GE Highlights Economic Woes

The company's surprisingly weak earnings across all of its sectors could signal the U.S. economic downturn is picking up speed
GE Chairman and CEO Jeffrey R. Immelt Andreas Solaro/AFP/Getty Images

The U.S. economy is slowing to a standstill as financial turmoil puts the brakes on economic activity. Meanwhile, the rest of the world coasts along mostly unfazed.

That's the economic picture painted by General Electric's (GE) surprisingly weak profits report on Apr. 11. GE's downbeat profit news chilled Wall Street to the bone, leading to big declines in the major U.S. stock indexes on Apr. 11.

A $330 billion giant, GE's international businesses span finance, real estate, media, industrial products, transportation, appliances, and health care. That diversity makes GE's financial results a good report card on world economic activity.

Judging by its first-quarter report, GE gives the economy a failing grade. "Right now the U.S. economy is at a dead stop," said David Kotok, chairman and chief investment officer of Cumberland Advisors. "GE has just confirmed it in the details of its earnings announcement."

GE reported earnings of 44¢ per share last quarter, vs. the 51¢ analysts were expecting.

Capital Markets Chaos

"Demand for our global infrastructure business remained strong," Chairman and Chief Executive Jeff Immelt said in a statement, "but our financial-services businesses were challenged by a slowing U.S. economy and difficult capital markets." Immelt blamed 5¢ per share of the shortfall on "extraordinary disruption in the capital markets in March."

But several analysts noted that GE's weak results weren't just because of problems in the company's financial businesses.

"Slowing U.S. growth and difficult capital markets pressured results across the portfolio, with profit growth below our expectations at all segments," said Credit Suisse (CS) analyst Nicole Parent. For example, GE's health-care division—which makes high-tech medical equipment—was expected to post 5% increases in both revenue and profits. Instead, sales fell 0.2%, and profits plunged 17.1%. Its industrial division saw profits drop 16.2%, while the company had expected growth of 5% to 10%.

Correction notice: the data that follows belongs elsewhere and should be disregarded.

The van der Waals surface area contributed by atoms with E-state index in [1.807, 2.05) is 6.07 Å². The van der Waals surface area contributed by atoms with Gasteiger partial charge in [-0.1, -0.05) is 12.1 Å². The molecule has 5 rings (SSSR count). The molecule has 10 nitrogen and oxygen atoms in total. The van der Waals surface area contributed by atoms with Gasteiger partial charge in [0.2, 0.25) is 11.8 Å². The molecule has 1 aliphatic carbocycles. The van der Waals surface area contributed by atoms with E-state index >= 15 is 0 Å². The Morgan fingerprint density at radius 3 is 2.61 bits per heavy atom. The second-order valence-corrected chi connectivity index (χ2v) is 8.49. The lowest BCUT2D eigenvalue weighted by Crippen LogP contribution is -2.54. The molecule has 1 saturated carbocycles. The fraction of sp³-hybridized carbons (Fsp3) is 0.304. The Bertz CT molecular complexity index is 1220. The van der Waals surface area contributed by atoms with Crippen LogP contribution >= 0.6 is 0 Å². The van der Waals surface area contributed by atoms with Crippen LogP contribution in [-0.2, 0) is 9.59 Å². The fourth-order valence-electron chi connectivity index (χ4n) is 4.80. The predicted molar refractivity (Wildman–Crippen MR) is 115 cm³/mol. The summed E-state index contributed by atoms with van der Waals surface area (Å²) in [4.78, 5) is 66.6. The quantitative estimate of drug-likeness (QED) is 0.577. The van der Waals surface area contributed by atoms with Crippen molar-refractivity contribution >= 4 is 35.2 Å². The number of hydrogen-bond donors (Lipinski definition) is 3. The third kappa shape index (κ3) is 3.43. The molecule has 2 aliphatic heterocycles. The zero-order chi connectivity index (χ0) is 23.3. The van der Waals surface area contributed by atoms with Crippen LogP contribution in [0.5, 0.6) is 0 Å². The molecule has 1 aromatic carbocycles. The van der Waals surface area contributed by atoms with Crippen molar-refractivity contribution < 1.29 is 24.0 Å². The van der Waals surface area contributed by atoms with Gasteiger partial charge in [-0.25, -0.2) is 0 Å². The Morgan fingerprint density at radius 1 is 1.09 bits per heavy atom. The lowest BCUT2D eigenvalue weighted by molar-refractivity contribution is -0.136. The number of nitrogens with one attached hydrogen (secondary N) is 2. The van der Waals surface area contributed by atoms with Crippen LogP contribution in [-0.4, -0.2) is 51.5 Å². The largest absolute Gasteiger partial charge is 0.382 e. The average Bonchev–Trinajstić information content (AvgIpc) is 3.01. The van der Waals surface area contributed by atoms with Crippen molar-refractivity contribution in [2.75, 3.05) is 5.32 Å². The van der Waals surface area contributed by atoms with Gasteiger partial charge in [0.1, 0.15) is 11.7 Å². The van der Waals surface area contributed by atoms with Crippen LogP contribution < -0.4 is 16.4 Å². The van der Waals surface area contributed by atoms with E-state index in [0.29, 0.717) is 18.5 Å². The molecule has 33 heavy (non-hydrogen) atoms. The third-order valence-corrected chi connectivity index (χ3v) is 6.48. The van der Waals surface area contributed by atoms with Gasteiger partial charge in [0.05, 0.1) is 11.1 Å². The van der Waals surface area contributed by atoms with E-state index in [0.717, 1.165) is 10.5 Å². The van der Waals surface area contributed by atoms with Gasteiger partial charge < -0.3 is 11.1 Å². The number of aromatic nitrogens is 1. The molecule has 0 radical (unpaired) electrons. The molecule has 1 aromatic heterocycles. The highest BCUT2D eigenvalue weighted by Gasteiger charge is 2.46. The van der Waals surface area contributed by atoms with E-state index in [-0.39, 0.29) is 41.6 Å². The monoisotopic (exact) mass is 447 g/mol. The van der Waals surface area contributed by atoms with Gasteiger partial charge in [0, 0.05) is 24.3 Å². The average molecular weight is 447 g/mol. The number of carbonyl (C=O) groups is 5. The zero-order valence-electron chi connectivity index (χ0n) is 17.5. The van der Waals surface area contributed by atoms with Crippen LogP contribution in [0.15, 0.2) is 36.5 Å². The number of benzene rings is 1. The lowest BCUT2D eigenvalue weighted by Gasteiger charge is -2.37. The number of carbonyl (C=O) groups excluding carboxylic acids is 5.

GE's commercial-finance business suffered when the company found it difficult to sell real estate properties—circumstances executives blamed on the financial-market turmoil and a general pullback from commercial activity in March. Commercial finance's profits fell 19.6%.

On the bright side, GE still has a pristine balance sheet, with AAA credit rating. Even GE's financial businesses are still profitable—"a world of difference from other major financial players," said Oppenheimer (OPY) analyst Christopher Glynn.

Signs of Pessimism

But despite this strength, GE is being undermined by an especially weak U.S. economy. On Apr. 11 the company drastically lowered its profit estimates for the rest of the year. Many economists and investors are expecting the U.S. economy to bounce back by midyear. But GE executives made clear that they were not assuming any improvement later in 2008.

Disturbing to many: The company did not seem to see its problems coming. On Mar. 13, Immelt expressed strong confidence in the firm's financial targets. Either Immelt was doing a poor job of keeping on top of his sprawling conglomerate or conditions got a lot worse in March, when financial markets were rocked by the collapse of investment bank Bear Stearns (BSC).

Immelt's recent upbeat talk "implies that the back half of March deteriorated significantly, which is especially unnerving," Goldman Sachs (GS) analyst Deane Dray wrote.

Products from GE's infrastructure businesses are still in strong demand as the rest of the world, particularly emerging economies, build out their infrastructure. "Our focus on globalization has helped sustain the company during the U.S. slowdown," Immelt said, noting that overall global revenues grew 22%, with sales to developing countries up 38%.

"Nothing but Strength"?

Some worry that a U.S. recession will push the entire world into an economic slowdown. But Immelt told analysts he sees "nothing but strength" in the infrastructure business, with the global boom expected to continue for another couple of years at least.

That bodes well for other U.S. companies more narrowly focused on the worldwide infrastructure build-out. For example, immediately after GE's announcement, shares of Caterpillar CAT were performing better than the broader market, remaining flat while the Standard & Poor's 500-stock index was off more than 1%.

However, even in the international area, GE disappointed some. JPMorgan Chase (JPM) analyst C. Stephen Tusa Jr. noted that the infrastructure division's order growth, 12%, represented a slowdown from last quarter's growth of about 35%.

As bad as GE's earnings looked to investors, they could get far worse. Most already expected the weak U.S. economy and tumultuous financial markets this year. But any signs that the slowdown is spreading to the rest of the world could send investors running for the hills.

Before it's here, it's on the Bloomberg Terminal.